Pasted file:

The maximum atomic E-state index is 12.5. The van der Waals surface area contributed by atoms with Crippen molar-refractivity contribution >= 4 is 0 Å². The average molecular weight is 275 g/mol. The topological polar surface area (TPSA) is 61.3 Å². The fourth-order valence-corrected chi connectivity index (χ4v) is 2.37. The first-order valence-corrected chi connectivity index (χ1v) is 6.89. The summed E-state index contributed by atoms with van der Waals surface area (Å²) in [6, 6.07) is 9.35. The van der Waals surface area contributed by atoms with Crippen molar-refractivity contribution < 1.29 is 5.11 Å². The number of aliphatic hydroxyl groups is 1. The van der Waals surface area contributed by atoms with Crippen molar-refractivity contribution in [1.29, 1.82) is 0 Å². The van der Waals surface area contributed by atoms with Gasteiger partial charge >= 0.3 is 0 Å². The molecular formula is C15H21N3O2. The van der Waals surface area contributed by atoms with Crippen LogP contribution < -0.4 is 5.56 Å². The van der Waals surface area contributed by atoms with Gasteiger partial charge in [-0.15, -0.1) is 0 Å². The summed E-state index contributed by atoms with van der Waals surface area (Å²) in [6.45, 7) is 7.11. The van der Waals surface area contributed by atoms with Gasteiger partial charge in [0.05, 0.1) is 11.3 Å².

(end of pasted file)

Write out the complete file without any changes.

The maximum atomic E-state index is 12.5. The van der Waals surface area contributed by atoms with Crippen molar-refractivity contribution >= 4 is 0 Å². The average molecular weight is 275 g/mol. The topological polar surface area (TPSA) is 61.3 Å². The fourth-order valence-corrected chi connectivity index (χ4v) is 2.37. The first-order valence-corrected chi connectivity index (χ1v) is 6.89. The summed E-state index contributed by atoms with van der Waals surface area (Å²) in [6, 6.07) is 9.35. The van der Waals surface area contributed by atoms with Crippen molar-refractivity contribution < 1.29 is 5.11 Å². The number of aliphatic hydroxyl groups is 1. The van der Waals surface area contributed by atoms with Crippen molar-refractivity contribution in [1.29, 1.82) is 0 Å². The van der Waals surface area contributed by atoms with Gasteiger partial charge >= 0.3 is 0 Å². The molecular formula is C15H21N3O2. The van der Waals surface area contributed by atoms with Crippen LogP contribution < -0.4 is 5.56 Å². The van der Waals surface area contributed by atoms with Gasteiger partial charge in [-0.15, -0.1) is 0 Å². The summed E-state index contributed by atoms with van der Waals surface area (Å²) in [6.45, 7) is 7.11. The van der Waals surface area contributed by atoms with Gasteiger partial charge in [0.05, 0.1) is 11.3 Å².